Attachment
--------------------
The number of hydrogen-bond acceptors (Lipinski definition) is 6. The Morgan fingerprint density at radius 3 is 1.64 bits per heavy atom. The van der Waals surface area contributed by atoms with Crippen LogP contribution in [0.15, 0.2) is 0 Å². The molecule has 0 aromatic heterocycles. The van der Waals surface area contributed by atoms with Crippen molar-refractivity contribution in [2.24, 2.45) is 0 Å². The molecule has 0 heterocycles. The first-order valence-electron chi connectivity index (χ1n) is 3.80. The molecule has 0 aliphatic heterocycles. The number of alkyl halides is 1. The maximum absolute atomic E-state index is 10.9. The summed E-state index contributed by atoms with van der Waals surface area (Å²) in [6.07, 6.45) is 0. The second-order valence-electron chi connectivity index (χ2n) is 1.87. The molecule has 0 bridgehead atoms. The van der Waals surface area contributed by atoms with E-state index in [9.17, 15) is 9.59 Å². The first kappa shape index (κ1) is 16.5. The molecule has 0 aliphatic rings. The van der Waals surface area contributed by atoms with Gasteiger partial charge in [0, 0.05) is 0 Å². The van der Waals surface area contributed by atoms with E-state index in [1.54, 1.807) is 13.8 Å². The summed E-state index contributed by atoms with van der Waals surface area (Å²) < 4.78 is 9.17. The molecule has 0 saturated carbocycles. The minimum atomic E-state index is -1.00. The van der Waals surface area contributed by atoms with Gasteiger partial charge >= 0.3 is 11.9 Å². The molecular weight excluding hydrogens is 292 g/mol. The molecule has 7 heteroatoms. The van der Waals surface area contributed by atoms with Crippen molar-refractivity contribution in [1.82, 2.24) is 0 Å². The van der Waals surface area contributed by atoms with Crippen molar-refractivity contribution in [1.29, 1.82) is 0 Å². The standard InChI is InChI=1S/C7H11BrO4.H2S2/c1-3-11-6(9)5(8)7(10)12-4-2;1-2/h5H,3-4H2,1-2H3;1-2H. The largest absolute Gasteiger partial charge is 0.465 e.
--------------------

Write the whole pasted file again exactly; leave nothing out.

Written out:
The number of hydrogen-bond acceptors (Lipinski definition) is 6. The Morgan fingerprint density at radius 3 is 1.64 bits per heavy atom. The van der Waals surface area contributed by atoms with Crippen LogP contribution in [0.15, 0.2) is 0 Å². The molecule has 0 aromatic heterocycles. The van der Waals surface area contributed by atoms with Crippen molar-refractivity contribution in [2.24, 2.45) is 0 Å². The molecule has 0 heterocycles. The first-order valence-electron chi connectivity index (χ1n) is 3.80. The molecule has 0 aliphatic heterocycles. The number of alkyl halides is 1. The maximum absolute atomic E-state index is 10.9. The summed E-state index contributed by atoms with van der Waals surface area (Å²) in [6.07, 6.45) is 0. The second-order valence-electron chi connectivity index (χ2n) is 1.87. The molecule has 0 bridgehead atoms. The van der Waals surface area contributed by atoms with E-state index in [9.17, 15) is 9.59 Å². The first kappa shape index (κ1) is 16.5. The molecule has 0 aliphatic rings. The van der Waals surface area contributed by atoms with Gasteiger partial charge in [0, 0.05) is 0 Å². The van der Waals surface area contributed by atoms with E-state index in [1.54, 1.807) is 13.8 Å². The summed E-state index contributed by atoms with van der Waals surface area (Å²) < 4.78 is 9.17. The molecule has 0 saturated carbocycles. The minimum atomic E-state index is -1.00. The van der Waals surface area contributed by atoms with Gasteiger partial charge >= 0.3 is 11.9 Å². The molecular weight excluding hydrogens is 292 g/mol. The molecule has 7 heteroatoms. The van der Waals surface area contributed by atoms with Crippen molar-refractivity contribution in [1.82, 2.24) is 0 Å². The van der Waals surface area contributed by atoms with Crippen molar-refractivity contribution in [1.29, 1.82) is 0 Å². The standard InChI is InChI=1S/C7H11BrO4.H2S2/c1-3-11-6(9)5(8)7(10)12-4-2;1-2/h5H,3-4H2,1-2H3;1-2H. The largest absolute Gasteiger partial charge is 0.465 e.